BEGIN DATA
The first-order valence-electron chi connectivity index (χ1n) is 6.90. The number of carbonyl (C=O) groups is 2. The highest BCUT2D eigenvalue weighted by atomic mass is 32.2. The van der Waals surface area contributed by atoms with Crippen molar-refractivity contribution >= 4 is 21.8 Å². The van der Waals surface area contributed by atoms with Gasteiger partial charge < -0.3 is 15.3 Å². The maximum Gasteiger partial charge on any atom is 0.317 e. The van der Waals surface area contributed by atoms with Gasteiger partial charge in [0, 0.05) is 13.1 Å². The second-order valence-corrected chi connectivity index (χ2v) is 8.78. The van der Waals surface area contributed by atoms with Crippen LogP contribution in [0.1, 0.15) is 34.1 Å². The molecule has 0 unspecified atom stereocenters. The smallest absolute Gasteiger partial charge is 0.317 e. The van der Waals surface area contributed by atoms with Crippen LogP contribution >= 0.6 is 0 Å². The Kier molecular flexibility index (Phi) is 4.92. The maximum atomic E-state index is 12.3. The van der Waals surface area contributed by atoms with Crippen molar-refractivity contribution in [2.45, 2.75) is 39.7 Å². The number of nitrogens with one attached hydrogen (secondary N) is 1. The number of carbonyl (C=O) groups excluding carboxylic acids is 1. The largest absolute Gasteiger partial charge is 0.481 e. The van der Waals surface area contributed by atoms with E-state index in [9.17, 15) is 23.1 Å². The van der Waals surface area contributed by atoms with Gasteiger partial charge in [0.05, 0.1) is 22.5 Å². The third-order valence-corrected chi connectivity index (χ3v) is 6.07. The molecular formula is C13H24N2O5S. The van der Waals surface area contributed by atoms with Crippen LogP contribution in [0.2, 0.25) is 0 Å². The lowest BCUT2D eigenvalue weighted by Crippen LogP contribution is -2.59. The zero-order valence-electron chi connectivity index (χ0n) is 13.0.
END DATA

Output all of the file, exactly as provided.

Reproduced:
The first-order valence-electron chi connectivity index (χ1n) is 6.90. The number of carbonyl (C=O) groups is 2. The highest BCUT2D eigenvalue weighted by atomic mass is 32.2. The van der Waals surface area contributed by atoms with Crippen molar-refractivity contribution >= 4 is 21.8 Å². The van der Waals surface area contributed by atoms with Gasteiger partial charge < -0.3 is 15.3 Å². The maximum Gasteiger partial charge on any atom is 0.317 e. The van der Waals surface area contributed by atoms with Gasteiger partial charge in [0, 0.05) is 13.1 Å². The second-order valence-corrected chi connectivity index (χ2v) is 8.78. The van der Waals surface area contributed by atoms with Crippen LogP contribution in [0.1, 0.15) is 34.1 Å². The molecule has 0 unspecified atom stereocenters. The smallest absolute Gasteiger partial charge is 0.317 e. The van der Waals surface area contributed by atoms with Crippen LogP contribution >= 0.6 is 0 Å². The Kier molecular flexibility index (Phi) is 4.92. The maximum atomic E-state index is 12.3. The van der Waals surface area contributed by atoms with Crippen molar-refractivity contribution in [2.45, 2.75) is 39.7 Å². The number of nitrogens with one attached hydrogen (secondary N) is 1. The number of carbonyl (C=O) groups excluding carboxylic acids is 1. The largest absolute Gasteiger partial charge is 0.481 e. The van der Waals surface area contributed by atoms with E-state index in [9.17, 15) is 23.1 Å². The van der Waals surface area contributed by atoms with Gasteiger partial charge in [0.05, 0.1) is 22.5 Å². The third-order valence-corrected chi connectivity index (χ3v) is 6.07. The molecular formula is C13H24N2O5S. The van der Waals surface area contributed by atoms with Crippen LogP contribution in [0.2, 0.25) is 0 Å². The lowest BCUT2D eigenvalue weighted by Crippen LogP contribution is -2.59. The zero-order valence-electron chi connectivity index (χ0n) is 13.0.